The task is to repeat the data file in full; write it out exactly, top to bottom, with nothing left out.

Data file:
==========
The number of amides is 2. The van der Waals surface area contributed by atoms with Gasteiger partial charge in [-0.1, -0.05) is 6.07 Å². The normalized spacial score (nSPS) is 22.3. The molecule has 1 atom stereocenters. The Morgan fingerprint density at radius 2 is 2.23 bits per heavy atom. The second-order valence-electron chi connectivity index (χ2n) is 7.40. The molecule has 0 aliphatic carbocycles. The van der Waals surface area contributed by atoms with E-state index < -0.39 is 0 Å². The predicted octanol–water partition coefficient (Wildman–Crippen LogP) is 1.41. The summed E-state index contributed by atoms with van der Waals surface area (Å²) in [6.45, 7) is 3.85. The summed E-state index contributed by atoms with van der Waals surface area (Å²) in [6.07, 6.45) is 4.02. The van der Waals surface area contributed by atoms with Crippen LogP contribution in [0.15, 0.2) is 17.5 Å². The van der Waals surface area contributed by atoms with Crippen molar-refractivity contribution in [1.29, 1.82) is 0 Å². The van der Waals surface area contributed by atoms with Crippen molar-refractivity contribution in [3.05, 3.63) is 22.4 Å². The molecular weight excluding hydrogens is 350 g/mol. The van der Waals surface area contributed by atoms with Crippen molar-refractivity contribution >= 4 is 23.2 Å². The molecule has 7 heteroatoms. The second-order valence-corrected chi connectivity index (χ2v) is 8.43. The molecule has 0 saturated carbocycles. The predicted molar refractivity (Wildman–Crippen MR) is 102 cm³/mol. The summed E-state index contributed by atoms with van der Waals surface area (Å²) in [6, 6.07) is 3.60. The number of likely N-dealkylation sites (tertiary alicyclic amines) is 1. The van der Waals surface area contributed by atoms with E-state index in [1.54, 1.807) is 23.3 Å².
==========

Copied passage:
The number of amides is 2. The van der Waals surface area contributed by atoms with Gasteiger partial charge in [-0.1, -0.05) is 6.07 Å². The normalized spacial score (nSPS) is 22.3. The molecule has 1 atom stereocenters. The Morgan fingerprint density at radius 2 is 2.23 bits per heavy atom. The second-order valence-electron chi connectivity index (χ2n) is 7.40. The molecule has 0 aliphatic carbocycles. The van der Waals surface area contributed by atoms with E-state index < -0.39 is 0 Å². The predicted octanol–water partition coefficient (Wildman–Crippen LogP) is 1.41. The summed E-state index contributed by atoms with van der Waals surface area (Å²) in [6.45, 7) is 3.85. The summed E-state index contributed by atoms with van der Waals surface area (Å²) in [6.07, 6.45) is 4.02. The van der Waals surface area contributed by atoms with Crippen LogP contribution in [0.15, 0.2) is 17.5 Å². The van der Waals surface area contributed by atoms with Crippen molar-refractivity contribution in [1.29, 1.82) is 0 Å². The van der Waals surface area contributed by atoms with Crippen molar-refractivity contribution in [3.05, 3.63) is 22.4 Å². The molecular weight excluding hydrogens is 350 g/mol. The van der Waals surface area contributed by atoms with Crippen molar-refractivity contribution >= 4 is 23.2 Å². The molecule has 7 heteroatoms. The second-order valence-corrected chi connectivity index (χ2v) is 8.43. The molecule has 0 saturated carbocycles. The predicted molar refractivity (Wildman–Crippen MR) is 102 cm³/mol. The summed E-state index contributed by atoms with van der Waals surface area (Å²) in [6, 6.07) is 3.60. The number of likely N-dealkylation sites (tertiary alicyclic amines) is 1. The van der Waals surface area contributed by atoms with E-state index in [1.54, 1.807) is 23.3 Å².